There are ways to take care of reducing noise from upstairs neighbors, but some of them can be costly.
By Ilyce Glink and Samuel J. Tamkin
Q: Last April, my daughter bought a new garden level condo in a four-unit building. The upstairs unit was unoccupied until last month when a new family moved in. What she immediately discovered was that the upstairs floors (her ceiling) and the one adjacent to hers are not insulated for sound. The din from above is unbearable.
The owner, who is using his condo as a rental, is uninterested in addressing the issue. Meanwhile, my daughter is beside herself and very much wants out. She thinks with the situation as is, it will be impossible to sell the condo.
The builders insist that everything was done to code. But apparently some corners were cut because the noise is so overwhelming. Is there a way for her to rectify the situation in reducing noise?
Reducing Noise from Upstairs but Could be Costly
A: Sam has seen this situation many times with former clients. There are some old vintage warehouses or buildings that were converted to condominiums. These old buildings are quite beautiful with wood ceilings and large wood beams.
However, as you mentioned in your question, the wood ceiling you see in the unit below is the wood floor that the owner above steps on. There is little, if any, noise barrier between the units. Even with a potential noise issue, there is quite a bit of demand for these types of units in some cities and towns.
And, it’s all relative. What one owner may find unbearable, another might not have any issues whatsoever. In one situation that Sam dealt with, the owner of the upstairs unit could do little to prevent noise from their unit to the unit below, but the downstairs unit could install a dropped ceiling with sound insulation to mitigate the sound transmission.
One of Sam’s clients hired a sound engineer to evaluate the best way to lessen the noise transmission between the units. There are ways to take care of a noise issue, but some of them can be costly.
While you might think that corners were “cut” in construction, you might be surprised at the requirements some municipalities have for noise transmission between units. Frequently, government codes deal with health and safety issues to a much greater degree than aesthetic or sound issues.
Evaluate More Than Just the Interior of the Home
A note to our readers: When looking to buy a home, you must evaluate more than just the interior of the home and its finishes. When Sam purchased his first home. He went around the neighborhood looking at the back of the buildings to see how well the buildings were maintained. He inspected alleys for cleanliness and for graffiti. All of these items will help you better understand the property and neighborhood.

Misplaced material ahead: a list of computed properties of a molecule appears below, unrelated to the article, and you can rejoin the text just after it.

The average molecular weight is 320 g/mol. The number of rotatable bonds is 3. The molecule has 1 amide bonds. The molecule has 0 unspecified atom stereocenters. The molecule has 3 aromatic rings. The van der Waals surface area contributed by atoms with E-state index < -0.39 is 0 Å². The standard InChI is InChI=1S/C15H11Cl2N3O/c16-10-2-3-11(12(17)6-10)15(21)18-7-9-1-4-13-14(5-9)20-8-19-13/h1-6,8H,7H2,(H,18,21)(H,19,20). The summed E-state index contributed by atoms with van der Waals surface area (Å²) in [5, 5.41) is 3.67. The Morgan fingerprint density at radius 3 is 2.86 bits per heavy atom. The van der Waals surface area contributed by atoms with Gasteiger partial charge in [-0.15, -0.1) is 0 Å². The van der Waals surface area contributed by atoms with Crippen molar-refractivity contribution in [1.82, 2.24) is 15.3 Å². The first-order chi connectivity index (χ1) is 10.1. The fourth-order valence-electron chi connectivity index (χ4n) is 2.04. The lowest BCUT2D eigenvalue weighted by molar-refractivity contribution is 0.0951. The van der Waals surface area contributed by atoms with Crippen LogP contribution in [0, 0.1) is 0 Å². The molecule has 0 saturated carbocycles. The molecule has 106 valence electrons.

When it comes to the interior of the building, consider bringing another person with you to get another perspective on noise. A first-time buyer we know thought they had found the perfect condominium. But the so-called second bedroom was created by closing a glass partition. It was a poor second bedroom. The glass door did nothing to help sound-proof the bedroom and ultimately the first-time buyer decided not to make an offer.
It helps to keep a keen eye and ear out for what you see and hear when you see a home. In a building near a train line, make sure you’re inside the home when trains go by to fully ascertain whether the train noise and vibrations are acceptable. Want to know how noise travels inside a condo? When Sam was shopping for a condo. He would have someone make noise outside the door of the unit to see how noisy it would be inside. If the sound travels easily within the unit with doors closed. You shouldn’t be that surprised if you later find out that sound travels the same way between units.
Only Option Might be Selling and Moving
Should your daughter fix the problem or move? That’s up to her. If she’s extremely noise-sensitive. There may be no affordable or even aesthetic way to get the noise level down to a level that allows her to enjoy her home. If that’s the case, she may be better off selling and moving.
©2022 by Ilyce Glink and Samuel J. Tamkin.